The BBC Proms are still a sell-out, but their formula has become desperately tired and predictable: cue something entirely different in the form of the Bristol Proms.
These events may be as much a marketing opportunity as a new artistic departure, but the climax to this year’s variegated programme was a Dido and Aeneas with wonderful zest and freshness.
The venue greatly helped: built in 1766, this beautiful little theatre has an ideal acoustic, and directors Tom Morris and John Retallack used candle-light to evoke atmosphere.
Since Purcell’s masterpiece lasts a mere fifty-five minutes, it made good sense to attune our minds beforehand with a contextualising hour of songs and readings: thus did we get the intoxicating dissonances of ‘Hear my prayer’, plus Dryden’s poetic take on the story and a startlingly scatological Purcellian drinking song.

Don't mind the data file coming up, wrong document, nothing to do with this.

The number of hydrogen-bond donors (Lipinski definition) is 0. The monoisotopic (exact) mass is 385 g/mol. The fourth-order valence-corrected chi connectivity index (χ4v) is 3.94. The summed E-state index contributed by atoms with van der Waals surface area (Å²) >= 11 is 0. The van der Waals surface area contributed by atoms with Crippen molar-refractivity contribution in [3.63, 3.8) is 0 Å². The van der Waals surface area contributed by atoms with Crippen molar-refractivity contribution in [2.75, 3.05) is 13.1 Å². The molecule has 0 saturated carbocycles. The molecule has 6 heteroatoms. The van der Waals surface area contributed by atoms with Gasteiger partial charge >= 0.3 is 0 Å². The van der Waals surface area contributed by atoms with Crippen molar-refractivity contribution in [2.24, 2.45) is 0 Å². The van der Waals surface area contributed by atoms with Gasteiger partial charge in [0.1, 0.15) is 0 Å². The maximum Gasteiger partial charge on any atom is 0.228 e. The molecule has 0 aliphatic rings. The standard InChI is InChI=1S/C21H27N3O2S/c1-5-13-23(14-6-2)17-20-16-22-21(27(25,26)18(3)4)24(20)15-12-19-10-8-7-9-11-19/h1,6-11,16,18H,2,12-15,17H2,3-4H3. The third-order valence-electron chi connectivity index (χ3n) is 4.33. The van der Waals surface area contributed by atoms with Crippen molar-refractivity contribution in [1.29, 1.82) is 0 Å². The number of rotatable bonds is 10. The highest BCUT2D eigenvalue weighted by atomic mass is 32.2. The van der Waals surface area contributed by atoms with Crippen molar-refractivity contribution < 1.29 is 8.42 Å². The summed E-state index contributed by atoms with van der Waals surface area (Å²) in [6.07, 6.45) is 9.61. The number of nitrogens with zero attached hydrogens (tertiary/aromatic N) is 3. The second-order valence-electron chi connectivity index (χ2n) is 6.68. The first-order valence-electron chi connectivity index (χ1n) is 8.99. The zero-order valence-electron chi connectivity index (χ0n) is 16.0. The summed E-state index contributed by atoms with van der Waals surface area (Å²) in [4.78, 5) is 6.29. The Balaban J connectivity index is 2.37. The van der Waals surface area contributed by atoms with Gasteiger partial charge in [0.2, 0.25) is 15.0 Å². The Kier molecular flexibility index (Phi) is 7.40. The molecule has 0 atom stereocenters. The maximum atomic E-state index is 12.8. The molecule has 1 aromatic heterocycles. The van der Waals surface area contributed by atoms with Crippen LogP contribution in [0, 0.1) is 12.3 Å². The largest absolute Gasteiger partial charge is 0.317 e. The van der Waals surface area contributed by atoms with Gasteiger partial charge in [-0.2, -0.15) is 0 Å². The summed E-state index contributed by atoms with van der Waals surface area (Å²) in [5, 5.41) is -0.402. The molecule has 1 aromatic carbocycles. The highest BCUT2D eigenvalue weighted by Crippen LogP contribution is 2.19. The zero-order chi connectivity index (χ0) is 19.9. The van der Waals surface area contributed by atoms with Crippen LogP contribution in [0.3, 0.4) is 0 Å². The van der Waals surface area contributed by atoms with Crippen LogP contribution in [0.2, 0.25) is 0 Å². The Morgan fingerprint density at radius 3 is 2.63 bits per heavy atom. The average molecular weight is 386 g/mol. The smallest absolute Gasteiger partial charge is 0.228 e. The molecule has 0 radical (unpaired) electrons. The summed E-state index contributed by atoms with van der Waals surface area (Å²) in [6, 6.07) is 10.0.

The title role was sung by the black South African soprano Pumeza Matshikiza, whose luxuriant fullness of tone had a thrilling edge; David Stout’s Aeneas and Clare Presland’s Belinda were her competent foils, with the ever-memorable Hilary Summers in ebullient form as the Sorceress.
But what made the evening special – and the closing scene so moving - was the vibrant singing of the youthful Erebus Ensemble, and the pellucid polyphonies and exquisite continuos of the period-instrument English Concert.Reuse content